Even though she creates the likenesses of people, they’re not portraits in any traditional sense. Kumi Yamashita has worked with shadow, alphabet letters, and even shoe prints to render the delicate faces of individuals, using whatever obscure medium she’s working in to highlight every glance, wrinkle and shadow. Her portraits focus on faces and let the rest of the body fade away underneath, each face revealing a perfect, unique composition of nose, eyes, mouth, and cheeks.
Her two newest works were created in opposite ways – the first involves the stripping away of white threads from a single piece of denim, revealing the vertically oriented portrait of a woman who turns to look back at us in “Warp & Weft – Mother #2.” Her second latest work comes from her Constellation series – portraits made from a single unbroken thread that’s been wrapped around a dense forest of galvanized nails. “Constellation – Mana #2” reveals the nail-speckled face of a little Asian girl, her eyes cast down in wonder and her face glowing against a dark background.
The intricacies of Kumi’s Constellation works can only be fully appreciated in the detail shots that let you see how much intricate detail it takes to capture a likeness with just nails and a single piece of thread. One eye alone takes at least thirty nails, and who knows how many hours to create. According to Kumi’s website each Constellation portrait takes a process lasting many months to create, all the nails piercing through a wooden panel painted solid white.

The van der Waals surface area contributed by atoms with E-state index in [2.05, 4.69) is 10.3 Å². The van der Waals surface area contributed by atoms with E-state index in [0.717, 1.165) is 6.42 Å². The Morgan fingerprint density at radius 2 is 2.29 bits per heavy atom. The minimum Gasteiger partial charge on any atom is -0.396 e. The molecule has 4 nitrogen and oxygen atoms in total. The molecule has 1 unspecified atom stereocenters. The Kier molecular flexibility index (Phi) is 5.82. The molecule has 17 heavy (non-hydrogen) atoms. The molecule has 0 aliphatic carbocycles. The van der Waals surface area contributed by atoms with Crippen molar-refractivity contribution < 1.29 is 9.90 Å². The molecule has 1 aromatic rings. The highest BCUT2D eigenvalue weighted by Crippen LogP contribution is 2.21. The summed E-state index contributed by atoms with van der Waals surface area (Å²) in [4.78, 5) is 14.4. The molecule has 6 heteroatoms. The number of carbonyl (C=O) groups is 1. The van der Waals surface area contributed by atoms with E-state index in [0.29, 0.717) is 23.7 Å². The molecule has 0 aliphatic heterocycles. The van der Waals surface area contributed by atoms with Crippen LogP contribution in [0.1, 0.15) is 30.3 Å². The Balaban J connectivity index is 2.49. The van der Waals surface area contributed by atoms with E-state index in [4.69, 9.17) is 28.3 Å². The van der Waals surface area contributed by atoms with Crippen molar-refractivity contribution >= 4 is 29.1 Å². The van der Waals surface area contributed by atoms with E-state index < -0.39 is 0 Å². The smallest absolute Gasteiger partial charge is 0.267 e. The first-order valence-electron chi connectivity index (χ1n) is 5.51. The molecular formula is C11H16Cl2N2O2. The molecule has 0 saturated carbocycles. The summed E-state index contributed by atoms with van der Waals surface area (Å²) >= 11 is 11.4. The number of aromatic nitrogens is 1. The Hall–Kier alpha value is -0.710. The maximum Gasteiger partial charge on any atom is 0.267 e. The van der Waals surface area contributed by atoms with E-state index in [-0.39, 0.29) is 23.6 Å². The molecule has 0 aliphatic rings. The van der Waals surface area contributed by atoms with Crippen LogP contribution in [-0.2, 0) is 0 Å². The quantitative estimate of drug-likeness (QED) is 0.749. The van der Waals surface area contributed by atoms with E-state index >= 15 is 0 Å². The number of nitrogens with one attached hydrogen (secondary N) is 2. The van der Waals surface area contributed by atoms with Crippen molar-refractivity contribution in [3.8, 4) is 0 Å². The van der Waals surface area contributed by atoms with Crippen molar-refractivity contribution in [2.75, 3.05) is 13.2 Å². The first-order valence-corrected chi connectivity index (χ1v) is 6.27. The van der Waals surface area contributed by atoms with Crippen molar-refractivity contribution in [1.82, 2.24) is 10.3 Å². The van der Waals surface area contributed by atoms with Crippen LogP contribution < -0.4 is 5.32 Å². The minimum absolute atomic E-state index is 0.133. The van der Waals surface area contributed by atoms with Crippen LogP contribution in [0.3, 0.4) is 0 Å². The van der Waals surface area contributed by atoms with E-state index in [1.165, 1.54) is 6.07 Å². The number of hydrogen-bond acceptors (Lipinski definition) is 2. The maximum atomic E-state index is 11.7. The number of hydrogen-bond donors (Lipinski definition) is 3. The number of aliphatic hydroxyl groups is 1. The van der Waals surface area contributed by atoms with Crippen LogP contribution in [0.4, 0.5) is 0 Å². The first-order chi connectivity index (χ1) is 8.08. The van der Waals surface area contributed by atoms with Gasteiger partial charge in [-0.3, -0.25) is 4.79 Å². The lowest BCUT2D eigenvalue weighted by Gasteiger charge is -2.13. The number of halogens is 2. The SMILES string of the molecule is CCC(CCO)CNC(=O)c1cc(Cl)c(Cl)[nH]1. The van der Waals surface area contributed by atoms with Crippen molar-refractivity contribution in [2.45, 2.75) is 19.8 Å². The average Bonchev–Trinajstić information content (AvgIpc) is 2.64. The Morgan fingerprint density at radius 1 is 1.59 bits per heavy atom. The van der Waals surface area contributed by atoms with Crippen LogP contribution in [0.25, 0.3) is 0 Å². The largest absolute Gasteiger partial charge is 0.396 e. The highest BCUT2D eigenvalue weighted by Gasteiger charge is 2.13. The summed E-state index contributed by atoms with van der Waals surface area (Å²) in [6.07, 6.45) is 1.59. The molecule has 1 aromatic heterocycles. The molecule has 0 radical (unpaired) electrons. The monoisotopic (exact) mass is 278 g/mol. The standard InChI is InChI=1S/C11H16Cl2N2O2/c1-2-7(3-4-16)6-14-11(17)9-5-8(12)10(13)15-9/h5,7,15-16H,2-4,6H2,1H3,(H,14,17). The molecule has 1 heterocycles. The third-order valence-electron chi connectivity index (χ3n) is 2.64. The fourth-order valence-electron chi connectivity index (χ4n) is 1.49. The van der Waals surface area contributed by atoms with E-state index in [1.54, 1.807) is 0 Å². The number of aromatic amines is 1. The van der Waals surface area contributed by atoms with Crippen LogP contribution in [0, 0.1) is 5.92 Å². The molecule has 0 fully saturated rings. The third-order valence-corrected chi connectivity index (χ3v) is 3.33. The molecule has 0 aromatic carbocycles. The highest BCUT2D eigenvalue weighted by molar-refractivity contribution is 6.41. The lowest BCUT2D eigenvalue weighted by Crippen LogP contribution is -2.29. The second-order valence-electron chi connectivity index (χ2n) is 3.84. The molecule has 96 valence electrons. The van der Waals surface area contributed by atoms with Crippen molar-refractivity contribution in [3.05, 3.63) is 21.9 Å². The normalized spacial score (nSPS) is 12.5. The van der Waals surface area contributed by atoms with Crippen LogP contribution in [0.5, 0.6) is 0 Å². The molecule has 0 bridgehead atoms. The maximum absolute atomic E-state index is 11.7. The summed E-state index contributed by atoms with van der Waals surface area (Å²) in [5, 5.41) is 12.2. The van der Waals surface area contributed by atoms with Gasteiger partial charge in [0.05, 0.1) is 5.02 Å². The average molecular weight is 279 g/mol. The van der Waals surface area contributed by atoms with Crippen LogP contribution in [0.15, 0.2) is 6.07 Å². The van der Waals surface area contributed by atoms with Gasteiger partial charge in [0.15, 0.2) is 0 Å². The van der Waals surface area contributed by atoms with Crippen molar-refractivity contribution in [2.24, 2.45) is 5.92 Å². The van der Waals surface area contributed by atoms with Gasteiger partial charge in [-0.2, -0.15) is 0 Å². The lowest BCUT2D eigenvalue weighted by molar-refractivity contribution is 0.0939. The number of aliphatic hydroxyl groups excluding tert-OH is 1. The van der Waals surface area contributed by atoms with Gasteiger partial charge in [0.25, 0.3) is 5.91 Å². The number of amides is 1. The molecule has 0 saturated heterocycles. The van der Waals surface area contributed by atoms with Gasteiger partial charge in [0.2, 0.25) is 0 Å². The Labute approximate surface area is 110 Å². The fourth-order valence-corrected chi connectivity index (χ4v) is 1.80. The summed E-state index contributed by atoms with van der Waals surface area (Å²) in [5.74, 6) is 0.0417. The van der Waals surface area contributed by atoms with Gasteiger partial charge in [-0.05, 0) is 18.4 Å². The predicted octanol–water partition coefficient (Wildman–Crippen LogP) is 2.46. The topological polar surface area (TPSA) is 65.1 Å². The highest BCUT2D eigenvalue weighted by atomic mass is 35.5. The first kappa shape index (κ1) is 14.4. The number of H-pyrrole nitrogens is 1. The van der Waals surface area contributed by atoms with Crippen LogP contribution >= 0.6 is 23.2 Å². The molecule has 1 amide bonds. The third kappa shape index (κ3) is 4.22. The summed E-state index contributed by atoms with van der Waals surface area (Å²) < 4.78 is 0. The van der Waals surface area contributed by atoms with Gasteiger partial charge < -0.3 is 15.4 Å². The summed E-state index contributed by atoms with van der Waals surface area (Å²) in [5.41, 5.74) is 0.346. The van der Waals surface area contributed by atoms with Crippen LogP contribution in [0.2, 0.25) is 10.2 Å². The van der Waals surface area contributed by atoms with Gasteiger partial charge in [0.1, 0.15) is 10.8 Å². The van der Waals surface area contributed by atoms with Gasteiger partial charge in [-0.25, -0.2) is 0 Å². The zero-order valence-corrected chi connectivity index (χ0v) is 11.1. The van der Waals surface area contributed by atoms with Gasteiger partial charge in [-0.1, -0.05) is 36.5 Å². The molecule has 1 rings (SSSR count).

It looks like the little girl is discovering something for the first time, her face glowing and eyebrows arched with interest. In my mind she’s watching Kumi create this very portrait, lips parted in awe as the string is wound rapidly around the nails to create her likeness out of a single black thread.
A Japanese artist living and working in New York City, Kumi Yamashita has been showing her work all over the world since the early 2000s. Her piece “Constellation – Mana” was chosen as a finalist in the Smithsonian’s Outwin Boochever Competition, and will be on display at the National Portrait Gallery in Washington D.C. for almost an entire year, from March 23, 2013 through February 23, 2014. The competition asks artists to create a portrait from a living person they’ve had direct contact with.
According to Philip Kennicott’s Washington Post article about the competition, “Constellation – Mana” shows an image of Kumi’s niece, someone she described as “chatty, awkward and sometimes obnoxious.” Kennicott writes, “From a distance, the portrait appears to be a photograph that has been slightly altered to give its surface the look of a lightly crackled pottery glaze. Closer inspection reveals the astonishingly complicated method of its production: A single fine string has been wound around hundreds of delicate nails, giving a sense of the missing snapshot through the density of the web it creates.”